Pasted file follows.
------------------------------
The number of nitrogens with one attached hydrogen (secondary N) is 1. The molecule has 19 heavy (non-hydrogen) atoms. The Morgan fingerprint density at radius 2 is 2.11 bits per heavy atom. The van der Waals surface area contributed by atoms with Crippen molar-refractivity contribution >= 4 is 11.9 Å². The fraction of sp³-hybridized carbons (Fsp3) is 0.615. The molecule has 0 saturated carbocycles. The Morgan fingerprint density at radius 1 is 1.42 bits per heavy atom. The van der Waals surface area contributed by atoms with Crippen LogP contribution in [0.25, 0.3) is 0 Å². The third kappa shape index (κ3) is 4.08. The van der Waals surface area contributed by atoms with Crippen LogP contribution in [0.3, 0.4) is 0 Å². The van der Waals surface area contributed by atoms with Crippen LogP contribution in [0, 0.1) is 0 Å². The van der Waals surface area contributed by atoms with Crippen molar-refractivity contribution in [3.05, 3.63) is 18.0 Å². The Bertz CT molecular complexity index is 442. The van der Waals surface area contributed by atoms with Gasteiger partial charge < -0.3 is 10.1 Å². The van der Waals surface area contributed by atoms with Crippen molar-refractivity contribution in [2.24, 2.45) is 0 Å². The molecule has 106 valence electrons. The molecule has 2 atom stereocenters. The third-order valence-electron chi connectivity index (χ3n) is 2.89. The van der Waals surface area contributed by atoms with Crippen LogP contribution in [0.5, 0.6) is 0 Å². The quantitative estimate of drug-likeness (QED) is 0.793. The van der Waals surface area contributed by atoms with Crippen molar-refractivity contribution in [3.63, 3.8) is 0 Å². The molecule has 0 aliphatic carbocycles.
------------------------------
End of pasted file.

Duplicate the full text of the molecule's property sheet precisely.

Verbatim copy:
The number of nitrogens with one attached hydrogen (secondary N) is 1. The molecule has 19 heavy (non-hydrogen) atoms. The Morgan fingerprint density at radius 2 is 2.11 bits per heavy atom. The van der Waals surface area contributed by atoms with Crippen molar-refractivity contribution >= 4 is 11.9 Å². The fraction of sp³-hybridized carbons (Fsp3) is 0.615. The molecule has 0 saturated carbocycles. The Morgan fingerprint density at radius 1 is 1.42 bits per heavy atom. The van der Waals surface area contributed by atoms with Crippen LogP contribution in [0.25, 0.3) is 0 Å². The third kappa shape index (κ3) is 4.08. The van der Waals surface area contributed by atoms with Crippen LogP contribution in [0.3, 0.4) is 0 Å². The van der Waals surface area contributed by atoms with Crippen LogP contribution in [0, 0.1) is 0 Å². The van der Waals surface area contributed by atoms with Crippen molar-refractivity contribution in [3.05, 3.63) is 18.0 Å². The Bertz CT molecular complexity index is 442. The van der Waals surface area contributed by atoms with Gasteiger partial charge < -0.3 is 10.1 Å². The van der Waals surface area contributed by atoms with Crippen molar-refractivity contribution in [2.24, 2.45) is 0 Å². The molecule has 106 valence electrons. The molecule has 2 atom stereocenters. The third-order valence-electron chi connectivity index (χ3n) is 2.89. The van der Waals surface area contributed by atoms with Crippen LogP contribution in [0.5, 0.6) is 0 Å². The quantitative estimate of drug-likeness (QED) is 0.793. The van der Waals surface area contributed by atoms with Crippen molar-refractivity contribution in [3.63, 3.8) is 0 Å². The molecule has 0 aliphatic carbocycles.